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Second stimulus check isn't doomed after all — here's where we stand

(Image credit: Getty Images)

Chances for a second stimulus check seemed doomed on Tuesday afternoon (Oct. 20) as House Speaker Nancy Pelosi's talks deadline for a pre-election relief bill passed. The lead Democratic negotiator offered some hope later that evening, though.

Following a meeting with Treasury Secretary Steven Mnuchin, Pelosi released a memo sharing the latest status of a prospective bill that would include stimulus check 2.  The Speaker said the talks on Tuesday "provided more clarity and common ground as we move closer to an agreement." 

"[Tuesday's] deadline enabled us to see that decisions could be reached and language could be exchanged, demonstrating that both sides are serious about finding a compromise," Pelosi said.

The Speaker said talks would continue Wednesday, meaning there's still hope for a stimulus-package deal prior to next month's presidential election.

The size of another stimulus package has been the most contentious point of negotiations. Pelosi and the House Democrats not once, but twice passed stimulus bills exceeding $2 trillion. 

Meanwhile the Senate GOP is still pushing a so-called "skinny" bill that doesn't include a second round of $1,200 checks for qualifying American taxpayers. An earlier version of the $500 billion plan didn't receive enough support to advance in the Senate, and this edition isn't expected to get far either.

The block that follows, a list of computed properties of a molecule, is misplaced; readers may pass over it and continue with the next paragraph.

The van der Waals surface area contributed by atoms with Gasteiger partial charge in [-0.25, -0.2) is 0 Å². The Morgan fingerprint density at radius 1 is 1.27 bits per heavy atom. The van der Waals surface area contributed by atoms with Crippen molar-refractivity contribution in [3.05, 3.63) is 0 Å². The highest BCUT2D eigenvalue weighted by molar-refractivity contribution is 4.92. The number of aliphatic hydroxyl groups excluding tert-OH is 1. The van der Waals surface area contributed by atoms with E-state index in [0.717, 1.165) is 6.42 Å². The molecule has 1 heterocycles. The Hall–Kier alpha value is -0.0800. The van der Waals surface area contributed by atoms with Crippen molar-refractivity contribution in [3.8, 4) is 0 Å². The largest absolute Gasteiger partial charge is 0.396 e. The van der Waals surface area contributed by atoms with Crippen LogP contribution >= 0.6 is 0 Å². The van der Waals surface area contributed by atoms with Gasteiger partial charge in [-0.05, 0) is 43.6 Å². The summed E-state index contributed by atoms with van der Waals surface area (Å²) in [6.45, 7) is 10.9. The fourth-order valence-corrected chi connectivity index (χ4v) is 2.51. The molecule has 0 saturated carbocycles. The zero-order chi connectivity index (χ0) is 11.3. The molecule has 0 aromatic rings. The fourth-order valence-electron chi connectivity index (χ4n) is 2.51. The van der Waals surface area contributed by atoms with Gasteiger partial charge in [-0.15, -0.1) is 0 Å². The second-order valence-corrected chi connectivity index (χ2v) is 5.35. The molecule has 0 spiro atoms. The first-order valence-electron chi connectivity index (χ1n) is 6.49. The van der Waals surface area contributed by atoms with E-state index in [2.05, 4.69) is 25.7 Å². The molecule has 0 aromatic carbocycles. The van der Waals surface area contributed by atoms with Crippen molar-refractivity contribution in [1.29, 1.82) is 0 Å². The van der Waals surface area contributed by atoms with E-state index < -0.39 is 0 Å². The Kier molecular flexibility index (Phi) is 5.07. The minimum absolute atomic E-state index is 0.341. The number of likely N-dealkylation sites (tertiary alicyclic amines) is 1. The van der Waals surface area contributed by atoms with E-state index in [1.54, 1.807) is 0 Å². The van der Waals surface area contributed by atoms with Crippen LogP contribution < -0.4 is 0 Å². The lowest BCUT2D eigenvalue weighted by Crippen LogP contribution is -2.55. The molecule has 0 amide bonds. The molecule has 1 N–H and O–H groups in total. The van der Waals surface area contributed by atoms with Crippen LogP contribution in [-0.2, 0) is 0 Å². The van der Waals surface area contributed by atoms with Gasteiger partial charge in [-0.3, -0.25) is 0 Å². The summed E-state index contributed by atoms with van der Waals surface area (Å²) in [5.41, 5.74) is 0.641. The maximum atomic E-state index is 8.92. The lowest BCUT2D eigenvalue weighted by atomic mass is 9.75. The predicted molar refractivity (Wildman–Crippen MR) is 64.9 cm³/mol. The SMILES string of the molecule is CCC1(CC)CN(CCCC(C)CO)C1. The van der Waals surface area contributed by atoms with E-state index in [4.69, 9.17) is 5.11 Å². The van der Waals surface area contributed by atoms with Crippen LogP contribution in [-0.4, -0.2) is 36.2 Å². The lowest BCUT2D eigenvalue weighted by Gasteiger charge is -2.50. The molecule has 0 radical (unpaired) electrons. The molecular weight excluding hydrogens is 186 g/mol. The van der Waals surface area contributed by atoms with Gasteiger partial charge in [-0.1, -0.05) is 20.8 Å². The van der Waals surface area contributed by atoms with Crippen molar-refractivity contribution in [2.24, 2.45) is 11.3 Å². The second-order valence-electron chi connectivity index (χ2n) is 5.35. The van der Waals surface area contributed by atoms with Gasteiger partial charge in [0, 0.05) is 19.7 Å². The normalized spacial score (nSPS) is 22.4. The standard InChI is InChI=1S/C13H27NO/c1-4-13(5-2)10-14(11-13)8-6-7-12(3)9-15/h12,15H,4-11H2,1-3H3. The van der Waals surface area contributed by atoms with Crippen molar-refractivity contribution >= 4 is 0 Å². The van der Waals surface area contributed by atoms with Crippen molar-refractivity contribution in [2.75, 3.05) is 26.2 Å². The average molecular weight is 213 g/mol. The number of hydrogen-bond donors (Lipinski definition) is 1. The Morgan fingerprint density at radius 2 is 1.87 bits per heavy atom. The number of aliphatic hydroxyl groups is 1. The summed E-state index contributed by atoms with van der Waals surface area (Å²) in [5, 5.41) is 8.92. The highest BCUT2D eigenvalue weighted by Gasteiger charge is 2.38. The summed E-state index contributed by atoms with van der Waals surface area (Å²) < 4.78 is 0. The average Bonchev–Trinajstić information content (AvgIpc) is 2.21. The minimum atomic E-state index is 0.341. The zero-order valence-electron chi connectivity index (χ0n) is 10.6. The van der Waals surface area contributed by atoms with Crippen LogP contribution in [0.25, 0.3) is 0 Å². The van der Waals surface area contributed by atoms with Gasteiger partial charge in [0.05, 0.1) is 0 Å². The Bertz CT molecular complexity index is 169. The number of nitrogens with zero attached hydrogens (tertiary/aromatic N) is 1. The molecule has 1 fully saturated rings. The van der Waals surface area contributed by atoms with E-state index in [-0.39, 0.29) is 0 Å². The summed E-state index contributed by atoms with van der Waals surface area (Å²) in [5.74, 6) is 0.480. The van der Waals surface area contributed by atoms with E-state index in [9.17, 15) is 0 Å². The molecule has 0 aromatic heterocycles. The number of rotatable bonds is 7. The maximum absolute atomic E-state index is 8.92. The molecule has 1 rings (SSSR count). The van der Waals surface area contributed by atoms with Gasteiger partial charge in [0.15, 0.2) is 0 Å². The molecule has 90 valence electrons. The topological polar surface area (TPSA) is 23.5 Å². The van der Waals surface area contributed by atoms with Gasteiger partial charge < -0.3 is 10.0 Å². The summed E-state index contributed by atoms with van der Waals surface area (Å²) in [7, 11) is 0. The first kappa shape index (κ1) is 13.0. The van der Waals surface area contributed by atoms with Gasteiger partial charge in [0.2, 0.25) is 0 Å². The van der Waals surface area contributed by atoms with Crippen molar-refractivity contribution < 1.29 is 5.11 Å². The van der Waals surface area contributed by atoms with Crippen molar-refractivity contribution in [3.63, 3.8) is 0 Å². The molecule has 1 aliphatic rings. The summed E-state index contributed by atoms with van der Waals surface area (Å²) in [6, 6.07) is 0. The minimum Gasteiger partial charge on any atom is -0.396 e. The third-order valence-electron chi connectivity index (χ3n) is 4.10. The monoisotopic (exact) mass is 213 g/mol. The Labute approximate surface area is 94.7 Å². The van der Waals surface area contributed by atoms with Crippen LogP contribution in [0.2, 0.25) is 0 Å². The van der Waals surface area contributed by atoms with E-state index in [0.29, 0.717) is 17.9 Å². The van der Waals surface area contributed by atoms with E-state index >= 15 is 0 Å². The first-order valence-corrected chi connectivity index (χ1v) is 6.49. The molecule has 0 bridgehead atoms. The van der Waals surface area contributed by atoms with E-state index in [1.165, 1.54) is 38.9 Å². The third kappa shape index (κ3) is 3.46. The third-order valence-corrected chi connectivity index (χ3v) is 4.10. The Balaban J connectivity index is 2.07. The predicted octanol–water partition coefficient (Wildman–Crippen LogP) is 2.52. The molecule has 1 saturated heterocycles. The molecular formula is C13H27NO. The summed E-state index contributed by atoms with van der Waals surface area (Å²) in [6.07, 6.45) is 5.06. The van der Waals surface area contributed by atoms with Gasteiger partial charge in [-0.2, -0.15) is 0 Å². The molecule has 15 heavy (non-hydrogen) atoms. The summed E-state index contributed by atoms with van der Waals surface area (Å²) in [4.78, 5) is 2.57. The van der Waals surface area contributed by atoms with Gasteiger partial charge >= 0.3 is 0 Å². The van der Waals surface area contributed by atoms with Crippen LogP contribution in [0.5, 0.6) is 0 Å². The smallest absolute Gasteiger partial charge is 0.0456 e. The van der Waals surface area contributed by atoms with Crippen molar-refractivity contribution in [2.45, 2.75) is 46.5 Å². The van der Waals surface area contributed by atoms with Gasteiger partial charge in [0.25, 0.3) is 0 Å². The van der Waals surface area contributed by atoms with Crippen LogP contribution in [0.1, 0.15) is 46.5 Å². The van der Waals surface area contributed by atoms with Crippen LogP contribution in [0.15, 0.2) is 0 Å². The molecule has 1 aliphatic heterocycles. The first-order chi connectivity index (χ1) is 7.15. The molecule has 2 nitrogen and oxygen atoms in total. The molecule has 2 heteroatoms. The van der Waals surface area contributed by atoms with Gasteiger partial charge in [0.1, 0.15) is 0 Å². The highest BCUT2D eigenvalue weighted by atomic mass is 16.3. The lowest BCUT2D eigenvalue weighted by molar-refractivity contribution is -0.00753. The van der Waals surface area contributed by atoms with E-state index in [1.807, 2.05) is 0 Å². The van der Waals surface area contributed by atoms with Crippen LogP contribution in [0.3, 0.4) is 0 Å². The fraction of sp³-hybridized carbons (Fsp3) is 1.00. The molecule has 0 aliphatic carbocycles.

Although the White House's messaging on a new stimulus bill have fluctuated, with President Trump earlier this month announcing he was cutting off negotiations, he said on Tuesday he's ready to spend a lot.

In an interview with Fox and Friends Trump said he wanted "to do it even bigger than the Democrats."

"Not every Republican agrees, but they will," Trump said. "I want to do it even bigger, because this is money going to people who did not deserve what happened to them."

Second stimulus check eligibility: Will you qualify?

Who are these people that the President is referring to? Although stimulus check 2 eligibility guidelines haven't been set, Trump has said he'd pass a standalone bill with $1,200 checks. Based on the first stimulus check of the same amount, we can speculate on who would qualify for the full payments.

With March's CARES Act, the government sent a $1,200 benefit to single individuals making up to $75,000 per year and married individuals jointly making up to $150,000 per year. 

Those earning above those amounts up to $99,000 and $198,000, respectively, received prorated checks. Anyone earning above the upper limits got nothing.

You can use this stimulus check 2 calculator to see how much you might get based on these eligibility requirements.